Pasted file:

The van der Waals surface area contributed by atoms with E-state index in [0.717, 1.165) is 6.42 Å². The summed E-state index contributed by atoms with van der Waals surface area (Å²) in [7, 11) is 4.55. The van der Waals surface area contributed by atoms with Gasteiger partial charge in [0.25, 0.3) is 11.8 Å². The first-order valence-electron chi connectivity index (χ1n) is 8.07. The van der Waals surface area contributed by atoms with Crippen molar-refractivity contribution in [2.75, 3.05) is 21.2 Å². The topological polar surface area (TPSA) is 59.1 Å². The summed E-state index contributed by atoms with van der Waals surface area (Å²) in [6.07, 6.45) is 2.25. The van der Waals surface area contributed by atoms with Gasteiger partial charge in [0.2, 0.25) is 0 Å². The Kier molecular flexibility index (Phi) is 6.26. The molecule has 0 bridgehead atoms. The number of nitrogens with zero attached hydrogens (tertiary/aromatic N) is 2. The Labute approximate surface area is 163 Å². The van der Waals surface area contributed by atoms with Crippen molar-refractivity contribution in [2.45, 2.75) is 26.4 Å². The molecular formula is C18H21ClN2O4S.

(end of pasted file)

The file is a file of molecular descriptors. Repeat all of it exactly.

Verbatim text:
The van der Waals surface area contributed by atoms with E-state index in [0.717, 1.165) is 6.42 Å². The summed E-state index contributed by atoms with van der Waals surface area (Å²) in [7, 11) is 4.55. The van der Waals surface area contributed by atoms with Gasteiger partial charge in [0.25, 0.3) is 11.8 Å². The first-order valence-electron chi connectivity index (χ1n) is 8.07. The van der Waals surface area contributed by atoms with Crippen molar-refractivity contribution in [2.75, 3.05) is 21.2 Å². The topological polar surface area (TPSA) is 59.1 Å². The summed E-state index contributed by atoms with van der Waals surface area (Å²) in [6.07, 6.45) is 2.25. The van der Waals surface area contributed by atoms with Gasteiger partial charge in [0.2, 0.25) is 0 Å². The Kier molecular flexibility index (Phi) is 6.26. The molecule has 0 bridgehead atoms. The number of nitrogens with zero attached hydrogens (tertiary/aromatic N) is 2. The Labute approximate surface area is 163 Å². The van der Waals surface area contributed by atoms with Crippen molar-refractivity contribution in [2.45, 2.75) is 26.4 Å². The molecular formula is C18H21ClN2O4S.